History, tourist information, and nearby accommodation
HERITAGE HIGHLIGHTS: 12th-century south transept wall
After William the Conqueror's success at the Battle of Hastings in 1066 he divided up his new kingdom amongst his Norman supporters. One of his grants of land was an estate at Kirkstead, near the present town of Woodhall Spa in Lincolnshire, which he gave to Eudo, one of the knights who had fought with him at Hastings.
In 1139 Eudo's son, Hugh Brito (Hugh the Breton), Lord of Tattershall, visited the Cistercian abbey of Fountains in Yorkshire where he admired the simple life of religion and work practised by the monks. He decided to establish his own monastery at Kirkstead, near the River Witham. Kirkstead Abbey was a daughter house of Fountains Abbey and was populated by twelve monks under an abbot.
The first location proved to be unsuitable because of the marshy ground, so sometime before 1187 Hugh's son Robert granted more land a short distance away. The monks complained that the new site was still too wet and unhealthy, but it was an improvement on the first location.
Kirkstead Abbey grew in size and wealth during the 12th and 13th centuries, becoming one of the largest and most important monasteries in Lincolnshire, but it suffered a reversal of fortune after the Black Death of 1348-50. The Brito family continued to act as patrons throughout the medieval period.
Hugh the Breton's grandson was Roger de Tattershall. Around 1230 Robert de Tattershall's descendants built a chantry chapel outside the abbey gates. This became the chapel of St Leonards Without (outside the abbey).
The Abbey was suppressed by Henry VIII in 1537 and its estates seized by the Crown. Henry VIII's commissioners accused Richard Harrison, the last abbot of Kirkstead, and three of his monks of being involved in the 1536 Lincolnshire Rising, an attempt to overthrow the Dissolution of the Monasteries. The charges were probably false, but the abbot and monks were executed for treason. Harrison became a Catholic martyr for his role in the tragedy.
The Abbey site was sold to Charles Brandon, the Duke of Suffolk, Henry VIII's brother-in-law. When Brandon died it passed to the Clinton family, Earls of Lincoln, and briefly to the Bishop of Lincoln. The Clintons built a country residence on the site, incorporating parts of the monastic buildings. The residence was abandoned sometime before 1791, leaving the structure to decay. Local residents used stone from the site for other building projects.
Pieces of carved stone from Kirkstead abbey can be seen built into many buildings in the surrounding area. The base of the Abbey's font is at Langton church. In 1830 a pair of men laboured for six months breaking up stones from the monastic buildings to burn for lime.
Only one part of the medieval Abbey remains intact; a part of the south wall of the abbey church's crossing tower stands upright like a slender finger pointing at the sky, and cattle graze in the fields where the monastery once stood.
You can see round-headed arches for the clerestory and triforium, and the remains of pilaster buttresses on the east side. You can see a solitary vaulting corbel on the south side that once supported the sacristy vault.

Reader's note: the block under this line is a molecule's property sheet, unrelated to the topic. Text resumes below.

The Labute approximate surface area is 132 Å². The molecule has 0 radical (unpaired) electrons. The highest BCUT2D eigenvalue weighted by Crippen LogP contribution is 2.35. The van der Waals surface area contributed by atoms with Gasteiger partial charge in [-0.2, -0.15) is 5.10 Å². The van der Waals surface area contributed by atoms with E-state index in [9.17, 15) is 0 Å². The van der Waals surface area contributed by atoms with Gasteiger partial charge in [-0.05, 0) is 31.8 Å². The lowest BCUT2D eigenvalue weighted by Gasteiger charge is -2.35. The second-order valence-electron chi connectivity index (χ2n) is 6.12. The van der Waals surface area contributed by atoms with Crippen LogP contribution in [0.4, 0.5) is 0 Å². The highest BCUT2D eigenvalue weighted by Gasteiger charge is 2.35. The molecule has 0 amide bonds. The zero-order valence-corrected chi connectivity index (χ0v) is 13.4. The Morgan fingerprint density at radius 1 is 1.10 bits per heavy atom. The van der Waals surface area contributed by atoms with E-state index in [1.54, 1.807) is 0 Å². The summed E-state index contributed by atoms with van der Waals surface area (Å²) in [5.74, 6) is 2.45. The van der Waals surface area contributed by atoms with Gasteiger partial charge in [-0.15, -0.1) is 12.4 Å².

A moulded string course supports a circular wall shaft that rises to a floriated capital supporting a single vaulting rib. You can still make out the foundation walls of the monastic buildings, though the walls are now covered by turf.
Unfortunately, the abbey ruins are fenced off and so you can only view them from the footpath that leads through the site to St Leonard's Chapel.
Perhaps just as impressive as the remaining stonework is the moat the surrounds the site. Though time and erosion have softened the profile of the moat you can still see it very clearly. It is worth walking past the abbey to the chapel, where you can see a group of carved stones rescued from the abbey site. The stones lie in a circular arrangement in the churchyard to the north-east of the chapel.
There are no signs for Kirkstead Abbey, but getting there is actually quite easy. You have two choices; off the B1191 at the western edge of Woodhall Spa or the B1192 leading to Woodhall Spa from Tattershall to the south. Both roads lead to Abbey Lane on the outskirts of Woodhall Spa. Perhaps the easiest approach is the B1192 from Tattershall. Just keep your eye peeled for Abbey Lodge pub on your left just before you reach the southern outskirts of Woodhall Spa.
Turn left onto Abbey Lane directly beside the pub and follow it to the abrupt right-hand bend. Just where the road bends there is a wide parking area on your left where you will find an information panel and map detailing the Abbey site. Just follow the obvious farm track towards the upright ruins you can see in the farm field ahead. The track can be muddy in wet weather so good footwear is advisable.
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About Kirkstead Abbey
Address: Abbey Lane, Kirkstead, Lincolnshire, England, LN10 6UH
Attraction Type: Abbey
Location: On a footpath off Abbey Lane, reached from the B1192 just south of Woodhall Spa.
Photo Credit: David Ross and Britain Express
NEARBY HISTORIC ATTRACTIONS
Heritage Rated from 1- 5 (low to exceptional) on historic interest
Kirkstead, St Leonard's Church - 0.4 miles (Historic Church)
Petwood House Garden - 1.1 miles (Garden)
Tattershall College - 3 miles (Historic Building)
Tattershall Castle - 3.1 miles (Historic House)
Tattershall Church - 3.1 miles (Historic Church)
Haltham-on-Bain, St Benedict's Church - 3.7 miles (Historic Church)
Scrivelsby, St Benedict's Church - 5.3 miles (Historic Church)
Horncastle, St Mary's Church - 6.4 miles (Historic Church)
Nearest Accommodation to Kirkstead Abbey: